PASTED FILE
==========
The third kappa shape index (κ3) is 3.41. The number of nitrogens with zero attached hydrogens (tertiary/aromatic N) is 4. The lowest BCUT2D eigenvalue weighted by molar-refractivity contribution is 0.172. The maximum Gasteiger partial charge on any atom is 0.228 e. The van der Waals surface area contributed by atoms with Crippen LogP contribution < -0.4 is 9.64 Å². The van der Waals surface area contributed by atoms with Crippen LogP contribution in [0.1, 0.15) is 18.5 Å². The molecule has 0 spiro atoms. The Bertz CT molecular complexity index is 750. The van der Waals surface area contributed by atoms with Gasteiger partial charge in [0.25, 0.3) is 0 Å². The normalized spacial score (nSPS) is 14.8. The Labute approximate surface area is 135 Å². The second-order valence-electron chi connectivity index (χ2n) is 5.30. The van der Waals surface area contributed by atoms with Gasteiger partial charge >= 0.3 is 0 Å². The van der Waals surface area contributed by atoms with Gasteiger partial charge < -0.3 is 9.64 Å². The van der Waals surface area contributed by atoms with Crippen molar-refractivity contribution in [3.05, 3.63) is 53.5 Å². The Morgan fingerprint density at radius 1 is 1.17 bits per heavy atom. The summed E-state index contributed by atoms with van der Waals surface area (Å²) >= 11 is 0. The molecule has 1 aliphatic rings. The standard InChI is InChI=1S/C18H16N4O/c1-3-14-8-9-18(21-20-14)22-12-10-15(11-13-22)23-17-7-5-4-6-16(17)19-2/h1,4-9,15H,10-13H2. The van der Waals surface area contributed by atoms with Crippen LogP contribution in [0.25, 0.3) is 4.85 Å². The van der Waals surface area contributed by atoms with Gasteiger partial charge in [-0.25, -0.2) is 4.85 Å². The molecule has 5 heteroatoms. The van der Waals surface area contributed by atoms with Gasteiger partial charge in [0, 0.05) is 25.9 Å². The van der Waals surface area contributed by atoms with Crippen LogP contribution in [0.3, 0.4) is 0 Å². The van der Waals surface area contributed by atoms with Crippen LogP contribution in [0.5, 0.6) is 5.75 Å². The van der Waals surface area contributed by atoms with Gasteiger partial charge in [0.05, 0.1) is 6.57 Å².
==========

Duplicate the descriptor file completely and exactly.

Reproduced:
The third kappa shape index (κ3) is 3.41. The number of nitrogens with zero attached hydrogens (tertiary/aromatic N) is 4. The lowest BCUT2D eigenvalue weighted by molar-refractivity contribution is 0.172. The maximum Gasteiger partial charge on any atom is 0.228 e. The van der Waals surface area contributed by atoms with Crippen LogP contribution < -0.4 is 9.64 Å². The van der Waals surface area contributed by atoms with Crippen LogP contribution in [0.1, 0.15) is 18.5 Å². The molecule has 0 spiro atoms. The Bertz CT molecular complexity index is 750. The van der Waals surface area contributed by atoms with Gasteiger partial charge in [0.25, 0.3) is 0 Å². The normalized spacial score (nSPS) is 14.8. The Labute approximate surface area is 135 Å². The second-order valence-electron chi connectivity index (χ2n) is 5.30. The van der Waals surface area contributed by atoms with Gasteiger partial charge >= 0.3 is 0 Å². The van der Waals surface area contributed by atoms with Gasteiger partial charge < -0.3 is 9.64 Å². The van der Waals surface area contributed by atoms with Crippen molar-refractivity contribution in [3.05, 3.63) is 53.5 Å². The Morgan fingerprint density at radius 1 is 1.17 bits per heavy atom. The summed E-state index contributed by atoms with van der Waals surface area (Å²) >= 11 is 0. The molecule has 1 aliphatic rings. The standard InChI is InChI=1S/C18H16N4O/c1-3-14-8-9-18(21-20-14)22-12-10-15(11-13-22)23-17-7-5-4-6-16(17)19-2/h1,4-9,15H,10-13H2. The van der Waals surface area contributed by atoms with Crippen LogP contribution in [0.25, 0.3) is 4.85 Å². The van der Waals surface area contributed by atoms with Gasteiger partial charge in [-0.25, -0.2) is 4.85 Å². The molecule has 5 heteroatoms. The van der Waals surface area contributed by atoms with Gasteiger partial charge in [0, 0.05) is 25.9 Å². The van der Waals surface area contributed by atoms with Crippen LogP contribution in [0.3, 0.4) is 0 Å². The van der Waals surface area contributed by atoms with Crippen LogP contribution in [0.5, 0.6) is 5.75 Å². The van der Waals surface area contributed by atoms with Gasteiger partial charge in [0.05, 0.1) is 6.57 Å².